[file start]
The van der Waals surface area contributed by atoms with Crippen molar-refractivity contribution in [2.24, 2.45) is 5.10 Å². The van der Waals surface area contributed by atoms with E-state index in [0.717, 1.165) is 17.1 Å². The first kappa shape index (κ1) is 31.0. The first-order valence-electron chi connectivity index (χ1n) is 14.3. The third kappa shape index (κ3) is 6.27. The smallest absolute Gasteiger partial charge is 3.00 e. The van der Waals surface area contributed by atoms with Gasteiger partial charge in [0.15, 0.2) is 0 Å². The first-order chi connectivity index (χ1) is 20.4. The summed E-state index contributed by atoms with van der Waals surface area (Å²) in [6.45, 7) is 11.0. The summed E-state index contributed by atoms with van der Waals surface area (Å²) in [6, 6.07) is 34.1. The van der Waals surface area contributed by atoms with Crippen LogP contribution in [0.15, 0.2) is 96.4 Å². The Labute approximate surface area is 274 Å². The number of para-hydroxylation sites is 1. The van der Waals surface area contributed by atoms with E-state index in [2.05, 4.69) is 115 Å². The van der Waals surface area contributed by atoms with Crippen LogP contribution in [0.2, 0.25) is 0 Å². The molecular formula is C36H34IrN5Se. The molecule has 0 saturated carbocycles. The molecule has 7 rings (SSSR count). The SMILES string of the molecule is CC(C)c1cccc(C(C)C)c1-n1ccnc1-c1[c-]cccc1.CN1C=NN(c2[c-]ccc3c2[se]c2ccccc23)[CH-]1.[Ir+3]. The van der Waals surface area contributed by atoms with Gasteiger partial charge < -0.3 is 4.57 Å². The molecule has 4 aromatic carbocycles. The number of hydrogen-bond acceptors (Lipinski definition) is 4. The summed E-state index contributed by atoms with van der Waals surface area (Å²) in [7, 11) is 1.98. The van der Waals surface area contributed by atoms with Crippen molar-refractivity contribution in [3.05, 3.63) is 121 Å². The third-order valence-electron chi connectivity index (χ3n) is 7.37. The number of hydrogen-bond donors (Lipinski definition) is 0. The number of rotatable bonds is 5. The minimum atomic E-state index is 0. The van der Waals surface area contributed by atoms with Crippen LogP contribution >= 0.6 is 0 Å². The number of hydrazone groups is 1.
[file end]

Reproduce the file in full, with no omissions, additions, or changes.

The van der Waals surface area contributed by atoms with Crippen molar-refractivity contribution in [2.24, 2.45) is 5.10 Å². The van der Waals surface area contributed by atoms with E-state index in [0.717, 1.165) is 17.1 Å². The first kappa shape index (κ1) is 31.0. The first-order valence-electron chi connectivity index (χ1n) is 14.3. The third kappa shape index (κ3) is 6.27. The smallest absolute Gasteiger partial charge is 3.00 e. The van der Waals surface area contributed by atoms with Gasteiger partial charge in [0.15, 0.2) is 0 Å². The first-order chi connectivity index (χ1) is 20.4. The summed E-state index contributed by atoms with van der Waals surface area (Å²) in [6.45, 7) is 11.0. The summed E-state index contributed by atoms with van der Waals surface area (Å²) in [6, 6.07) is 34.1. The van der Waals surface area contributed by atoms with Crippen LogP contribution in [0.15, 0.2) is 96.4 Å². The Labute approximate surface area is 274 Å². The number of para-hydroxylation sites is 1. The van der Waals surface area contributed by atoms with E-state index in [2.05, 4.69) is 115 Å². The van der Waals surface area contributed by atoms with Crippen LogP contribution in [0.2, 0.25) is 0 Å². The molecular formula is C36H34IrN5Se. The molecule has 0 saturated carbocycles. The molecule has 7 rings (SSSR count). The SMILES string of the molecule is CC(C)c1cccc(C(C)C)c1-n1ccnc1-c1[c-]cccc1.CN1C=NN(c2[c-]ccc3c2[se]c2ccccc23)[CH-]1.[Ir+3]. The van der Waals surface area contributed by atoms with Gasteiger partial charge < -0.3 is 4.57 Å². The molecule has 4 aromatic carbocycles. The number of hydrogen-bond acceptors (Lipinski definition) is 4. The summed E-state index contributed by atoms with van der Waals surface area (Å²) in [7, 11) is 1.98. The van der Waals surface area contributed by atoms with Crippen molar-refractivity contribution in [3.05, 3.63) is 121 Å². The third-order valence-electron chi connectivity index (χ3n) is 7.37. The number of hydrogen-bond donors (Lipinski definition) is 0. The number of rotatable bonds is 5. The minimum atomic E-state index is 0. The van der Waals surface area contributed by atoms with Crippen LogP contribution >= 0.6 is 0 Å². The number of hydrazone groups is 1.